Mating for life, Foxes live in family units and unlike humans, hunt not for sport but to rear their young.
The glossy brush-tailed foxes in the exhibits took me back to a lovely memory I have when I was visiting the UK…
…a fox suddenly raced across an open meadow, its tail flashing and ablaze with colour it ran free in its habitat of the English countryside.
I guess if you asked a fox whether he wanted to be removed from his homeland to be hunted and abused in other countries the answer would be a definite ‘No’.
Similarly Hyenas as scavengers and killers of other species get a bad press.
Be aware that Rod McRae’s exhibit, The Case of the Laughing Hyenas is shocking in its dramatic intensity.
Hyenas burst from the showcase and it’s hard not to draw back from their thrusting teeth.
McRae planned this installation to show the difference between passive museum displays where an animal sits or stands in a leafy green dream-like environment and the reality of their daily struggle to survive.
This revolves around the hunt for food, a chaotic, gory and violent task.
Similarly, the installation This Disney World.
It features deer and a rabbit in a Disneyesque situation, examining how far from reality the Disney characterization of Bambi and Thumper is; a world where animals smile and frolic beneath brightly coloured birdies singing a cheery tune…
…sure, they are really cute but their life isn’t.
Their instincts and gene pool mutated in a changing environment of depleted forests and vegetation with the availability of drinking water limited, dependent on a failing rainfall.
In the installation, Serengeti, antelopes graze amidst members of their group whose heads have been severed by hunters for trophies, their bodies discarded as being of no consequence and therefore worthless.
This was a profoundly sad viewing experience and surely an indictment of modern society.
The exhibition installations also pose the question of whose population is out of control?
Should we cull because some animals groups, driven by depleted food sources, have taken advantage of rubbish dumps and farm fodder to venture closer to human existence and in some cases endanger human life?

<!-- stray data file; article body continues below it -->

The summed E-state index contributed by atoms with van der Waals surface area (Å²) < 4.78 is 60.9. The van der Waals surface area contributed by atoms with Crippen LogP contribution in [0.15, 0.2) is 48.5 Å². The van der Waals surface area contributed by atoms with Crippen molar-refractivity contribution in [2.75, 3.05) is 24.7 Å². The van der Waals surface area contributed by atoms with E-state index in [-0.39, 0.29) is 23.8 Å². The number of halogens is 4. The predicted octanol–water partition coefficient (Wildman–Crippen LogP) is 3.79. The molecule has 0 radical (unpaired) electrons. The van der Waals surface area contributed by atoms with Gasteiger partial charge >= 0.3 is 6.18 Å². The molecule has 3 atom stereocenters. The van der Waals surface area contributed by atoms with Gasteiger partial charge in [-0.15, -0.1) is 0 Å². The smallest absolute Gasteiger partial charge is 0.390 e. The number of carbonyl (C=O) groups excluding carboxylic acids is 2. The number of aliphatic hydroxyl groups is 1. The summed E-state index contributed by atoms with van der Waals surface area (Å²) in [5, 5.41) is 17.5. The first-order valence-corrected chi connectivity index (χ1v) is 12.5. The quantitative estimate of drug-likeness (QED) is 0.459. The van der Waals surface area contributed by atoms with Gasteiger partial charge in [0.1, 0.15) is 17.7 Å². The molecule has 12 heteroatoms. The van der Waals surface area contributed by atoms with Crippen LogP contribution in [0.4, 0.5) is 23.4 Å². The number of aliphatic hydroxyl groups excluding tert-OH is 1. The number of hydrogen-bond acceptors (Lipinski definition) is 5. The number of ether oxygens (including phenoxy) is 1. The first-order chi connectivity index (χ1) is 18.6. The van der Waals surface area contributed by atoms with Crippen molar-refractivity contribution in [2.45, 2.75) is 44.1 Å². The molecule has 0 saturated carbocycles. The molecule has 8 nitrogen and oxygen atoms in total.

The world human population is rapidly expanding, outstripping the finite resources to feed and shelter all people.
Maybe the answer to artist Rod McRae’s question is in controlling both animal and human populations.
Wunderkammer is much more than an exhibition which features Rod McRae’s skill in depicting animals of astonishing beauty in situations.
It highlights the desperate situation animals in the wild face in a twenty first century, still ruled by a species who make no attempt to understand the needs of, or how to live in harmony with them.
It is a cry for help and it needs to be listened to and supported.
Will it happen? I hope so.
The truly momentous thing behind Rod McRae’s Wunderkammer Exhibition is how much better the human experience would be if we all accepted our responsibility to maintain and cherish other species – the natural world would blossom and so would all creatures great and small.
Wunderkammer; a wondrous exhibition – Bravo National Trust and artist Rod McRae.
Janet Walker, Special Features Victoria, The Culture Concept Circle, 2015
Now Showing until 30th April
Weekdays 10 am to 4pm
Tasma Terrace, East Melbourne